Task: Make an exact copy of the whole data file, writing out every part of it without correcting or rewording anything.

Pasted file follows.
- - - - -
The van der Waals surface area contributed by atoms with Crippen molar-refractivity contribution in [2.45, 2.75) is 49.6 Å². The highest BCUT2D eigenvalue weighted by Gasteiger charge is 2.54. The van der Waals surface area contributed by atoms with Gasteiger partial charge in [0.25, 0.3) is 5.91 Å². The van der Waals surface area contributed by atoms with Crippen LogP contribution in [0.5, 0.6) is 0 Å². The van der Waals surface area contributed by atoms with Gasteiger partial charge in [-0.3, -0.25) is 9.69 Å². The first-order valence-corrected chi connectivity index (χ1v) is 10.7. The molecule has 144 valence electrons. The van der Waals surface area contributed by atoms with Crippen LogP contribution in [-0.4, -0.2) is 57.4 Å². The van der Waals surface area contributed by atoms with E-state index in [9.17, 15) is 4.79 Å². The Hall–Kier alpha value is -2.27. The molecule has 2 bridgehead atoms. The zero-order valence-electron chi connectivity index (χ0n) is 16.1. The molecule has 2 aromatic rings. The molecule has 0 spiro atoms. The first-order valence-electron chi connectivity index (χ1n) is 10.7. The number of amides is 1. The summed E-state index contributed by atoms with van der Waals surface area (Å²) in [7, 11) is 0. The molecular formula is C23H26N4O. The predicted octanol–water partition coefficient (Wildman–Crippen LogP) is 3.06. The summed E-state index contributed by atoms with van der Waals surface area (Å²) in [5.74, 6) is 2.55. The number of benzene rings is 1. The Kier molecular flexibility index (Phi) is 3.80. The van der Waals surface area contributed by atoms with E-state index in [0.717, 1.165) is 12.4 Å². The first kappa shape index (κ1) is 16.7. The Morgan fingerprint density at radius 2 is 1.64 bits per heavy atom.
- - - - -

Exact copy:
The van der Waals surface area contributed by atoms with Crippen molar-refractivity contribution in [2.45, 2.75) is 49.6 Å². The highest BCUT2D eigenvalue weighted by Gasteiger charge is 2.54. The van der Waals surface area contributed by atoms with Gasteiger partial charge in [0.25, 0.3) is 5.91 Å². The van der Waals surface area contributed by atoms with Crippen LogP contribution in [0.5, 0.6) is 0 Å². The van der Waals surface area contributed by atoms with Gasteiger partial charge in [-0.3, -0.25) is 9.69 Å². The first-order valence-corrected chi connectivity index (χ1v) is 10.7. The molecule has 144 valence electrons. The van der Waals surface area contributed by atoms with Crippen LogP contribution in [-0.4, -0.2) is 57.4 Å². The van der Waals surface area contributed by atoms with E-state index in [9.17, 15) is 4.79 Å². The Hall–Kier alpha value is -2.27. The molecule has 2 bridgehead atoms. The zero-order valence-electron chi connectivity index (χ0n) is 16.1. The molecule has 2 aromatic rings. The molecule has 0 spiro atoms. The first-order valence-electron chi connectivity index (χ1n) is 10.7. The number of amides is 1. The summed E-state index contributed by atoms with van der Waals surface area (Å²) in [7, 11) is 0. The molecular formula is C23H26N4O. The predicted octanol–water partition coefficient (Wildman–Crippen LogP) is 3.06. The summed E-state index contributed by atoms with van der Waals surface area (Å²) in [5.74, 6) is 2.55. The number of benzene rings is 1. The Kier molecular flexibility index (Phi) is 3.80. The van der Waals surface area contributed by atoms with E-state index in [0.717, 1.165) is 12.4 Å². The first kappa shape index (κ1) is 16.7. The Morgan fingerprint density at radius 2 is 1.64 bits per heavy atom.